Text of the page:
The early summer months in Government are usually a time of heightened activity as we head towards recess. In the midst of an HE White Paper, official visits to China, Brazil and Poland, there has also been some space in the diary of science and universities minister David Willetts to keep the science engagement narrative going. This has included a weekend trip to the Cheltenham Science Festival, evening events at the Royal Society Summer Science Exhibition and the unveiling of the Yuri Gagarin statue outside the British Council. Such events generate new contacts across the science community – and new areas of interest for us to follow up.
But contrary to popular belief, government doesn’t close down during the parliamentary recess. Our future challenges (and something for us to pursue during this time) will include following up these ministerial interests and building on Public Attitudes to Science 2011 (see People & Science, June 2011, p5).
Public Attitudes survey
Having published our results in May, it was good to be able to finally gauge reaction during June’s Science Communication Conference when the implications of the study’s findings were discussed in more detail. We got the chance to explore if, and how the results could actually be useful in practice.
In particular, we asked the people at the session to reflect on the six broad attitudinal groups which Ipsos Mori's research had identified, and the potential ways in which they might be useful for those at the coalface of science communication. There was some discussion about the value, or danger, of labelling or categorising people, whether it was the role of the science communicator to engage with all groups, and whether we should be trying to turn all those classified ‘Indifferent’ or ‘Disengaged Sceptics’ into enthusiastic and engaged cheerleaders for science. The difficulty of identifying and reaching the groups in the first place was also raised. These are questions which equally engage us as policymakers. A report of the session is on the British Science Association website .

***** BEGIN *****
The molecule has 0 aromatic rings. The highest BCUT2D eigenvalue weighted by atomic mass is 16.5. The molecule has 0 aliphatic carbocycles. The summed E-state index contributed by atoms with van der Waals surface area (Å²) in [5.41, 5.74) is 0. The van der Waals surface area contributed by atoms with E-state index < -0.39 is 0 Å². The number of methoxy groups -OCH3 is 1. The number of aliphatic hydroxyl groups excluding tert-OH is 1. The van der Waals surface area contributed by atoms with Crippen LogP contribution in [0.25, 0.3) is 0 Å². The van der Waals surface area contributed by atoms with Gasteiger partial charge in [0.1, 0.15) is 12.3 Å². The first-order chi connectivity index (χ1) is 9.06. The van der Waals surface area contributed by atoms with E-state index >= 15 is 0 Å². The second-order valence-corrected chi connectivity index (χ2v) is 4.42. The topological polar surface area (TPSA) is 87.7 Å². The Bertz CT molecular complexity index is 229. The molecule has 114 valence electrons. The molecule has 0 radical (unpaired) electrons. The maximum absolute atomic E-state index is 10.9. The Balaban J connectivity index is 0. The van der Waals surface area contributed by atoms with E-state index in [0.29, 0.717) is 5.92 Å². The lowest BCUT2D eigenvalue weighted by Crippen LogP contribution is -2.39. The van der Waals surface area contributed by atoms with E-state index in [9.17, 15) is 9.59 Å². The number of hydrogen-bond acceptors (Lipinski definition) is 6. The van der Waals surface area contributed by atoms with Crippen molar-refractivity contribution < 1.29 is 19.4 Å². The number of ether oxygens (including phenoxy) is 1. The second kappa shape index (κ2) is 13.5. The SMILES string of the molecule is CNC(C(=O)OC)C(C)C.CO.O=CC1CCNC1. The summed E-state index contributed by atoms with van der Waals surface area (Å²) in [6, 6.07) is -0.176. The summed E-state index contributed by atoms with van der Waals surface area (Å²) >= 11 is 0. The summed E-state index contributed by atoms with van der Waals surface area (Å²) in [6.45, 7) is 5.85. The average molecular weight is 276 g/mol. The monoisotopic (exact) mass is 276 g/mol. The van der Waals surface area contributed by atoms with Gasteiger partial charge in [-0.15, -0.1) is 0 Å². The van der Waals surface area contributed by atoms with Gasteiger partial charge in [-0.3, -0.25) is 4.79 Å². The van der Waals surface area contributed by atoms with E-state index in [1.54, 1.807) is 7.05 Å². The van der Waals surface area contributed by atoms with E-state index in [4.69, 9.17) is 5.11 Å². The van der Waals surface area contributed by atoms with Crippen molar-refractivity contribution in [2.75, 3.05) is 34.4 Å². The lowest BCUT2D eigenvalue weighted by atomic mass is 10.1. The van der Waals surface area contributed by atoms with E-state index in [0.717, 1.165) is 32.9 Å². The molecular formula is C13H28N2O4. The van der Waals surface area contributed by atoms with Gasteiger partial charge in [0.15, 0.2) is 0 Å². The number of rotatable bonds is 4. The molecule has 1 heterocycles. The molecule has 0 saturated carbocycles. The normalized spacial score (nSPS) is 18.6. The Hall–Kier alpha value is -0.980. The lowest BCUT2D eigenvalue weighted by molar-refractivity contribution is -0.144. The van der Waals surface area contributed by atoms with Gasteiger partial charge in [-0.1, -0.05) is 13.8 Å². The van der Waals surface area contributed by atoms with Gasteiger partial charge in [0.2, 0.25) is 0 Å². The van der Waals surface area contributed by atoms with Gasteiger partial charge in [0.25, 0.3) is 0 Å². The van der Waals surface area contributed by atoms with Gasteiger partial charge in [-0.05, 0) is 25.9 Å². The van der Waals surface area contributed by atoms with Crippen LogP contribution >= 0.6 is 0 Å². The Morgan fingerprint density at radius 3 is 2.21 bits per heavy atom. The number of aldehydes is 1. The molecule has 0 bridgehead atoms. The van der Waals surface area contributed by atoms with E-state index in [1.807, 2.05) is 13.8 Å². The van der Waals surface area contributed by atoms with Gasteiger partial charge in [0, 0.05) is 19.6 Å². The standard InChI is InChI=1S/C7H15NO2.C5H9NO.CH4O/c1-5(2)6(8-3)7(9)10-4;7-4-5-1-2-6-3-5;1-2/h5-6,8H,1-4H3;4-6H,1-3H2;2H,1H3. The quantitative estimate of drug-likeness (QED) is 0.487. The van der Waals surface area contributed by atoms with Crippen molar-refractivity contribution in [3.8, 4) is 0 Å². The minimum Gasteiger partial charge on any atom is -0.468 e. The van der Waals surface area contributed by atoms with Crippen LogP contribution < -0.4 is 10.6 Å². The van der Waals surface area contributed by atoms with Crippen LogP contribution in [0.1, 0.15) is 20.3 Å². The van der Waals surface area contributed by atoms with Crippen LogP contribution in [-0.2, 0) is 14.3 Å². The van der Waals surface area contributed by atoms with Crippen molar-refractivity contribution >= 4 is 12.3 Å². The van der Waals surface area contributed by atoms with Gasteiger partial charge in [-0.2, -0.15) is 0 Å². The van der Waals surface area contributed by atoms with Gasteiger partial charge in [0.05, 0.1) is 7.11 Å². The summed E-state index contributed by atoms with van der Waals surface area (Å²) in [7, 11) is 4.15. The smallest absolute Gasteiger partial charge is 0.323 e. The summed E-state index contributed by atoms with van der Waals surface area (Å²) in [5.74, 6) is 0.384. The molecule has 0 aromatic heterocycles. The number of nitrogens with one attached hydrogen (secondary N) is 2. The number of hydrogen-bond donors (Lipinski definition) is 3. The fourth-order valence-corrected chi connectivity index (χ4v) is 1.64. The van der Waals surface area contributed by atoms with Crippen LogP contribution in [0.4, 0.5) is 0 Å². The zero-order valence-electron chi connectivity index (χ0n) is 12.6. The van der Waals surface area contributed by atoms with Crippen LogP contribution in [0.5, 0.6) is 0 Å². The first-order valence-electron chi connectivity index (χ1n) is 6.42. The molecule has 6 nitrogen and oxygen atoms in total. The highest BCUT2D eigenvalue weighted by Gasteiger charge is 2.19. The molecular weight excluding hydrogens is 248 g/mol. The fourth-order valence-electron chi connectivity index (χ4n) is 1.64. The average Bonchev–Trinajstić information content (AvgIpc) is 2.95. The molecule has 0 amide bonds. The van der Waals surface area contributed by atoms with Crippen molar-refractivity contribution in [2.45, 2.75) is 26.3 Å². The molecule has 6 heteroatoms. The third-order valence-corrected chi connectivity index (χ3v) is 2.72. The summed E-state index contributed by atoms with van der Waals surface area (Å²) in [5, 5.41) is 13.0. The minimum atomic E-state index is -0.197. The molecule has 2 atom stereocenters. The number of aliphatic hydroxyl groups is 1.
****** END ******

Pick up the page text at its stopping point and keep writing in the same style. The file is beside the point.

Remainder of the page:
Another interesting development is our collaboration to develop a STEM diversity programme with both the Royal Academy of Engineering and the Royal Society. A joint academy lead on diversity will provide this challenging issue with the profile it needs, at a time when securing talent from all in the science and engineering workforce is vital to economic recovery.
The work of our Expert groups continues, with more actions completed:
In September, the research commissioned by BIS and Royal Academy of Engineering on business motivations for public engagement is published. It shows, unsurprisingly, that businesses don’t use the same language as the science community, either for public engagement or STEM education. See p19 of this issue.
The research phase of Sciencewise’s work on the ‘Science, trust and public engagement’ project is now complete and the report will be available soon. We hope this will be of interest to all those concerned with how governance structures impact on engagement.
David Willetts has confirmed that BIS will continue to fund Sciencewise.
We can also now confirm our support for key national science engagement activities next year: the Big Bang Fair, National Science and Engineering Week and the National Science and Engineering Competition. The regional Big Bang Fairs were once again a success but the competition also relies on entrants from the self-nomination which closes on 31 October 2011.
A major focus in these tougher economic times is evaluating such activities to ensure that we’re getting value for money and delivering real impact.
Karen Folkes is Deputy Head of the science and Society team of the Department for Business, Innovation and Skills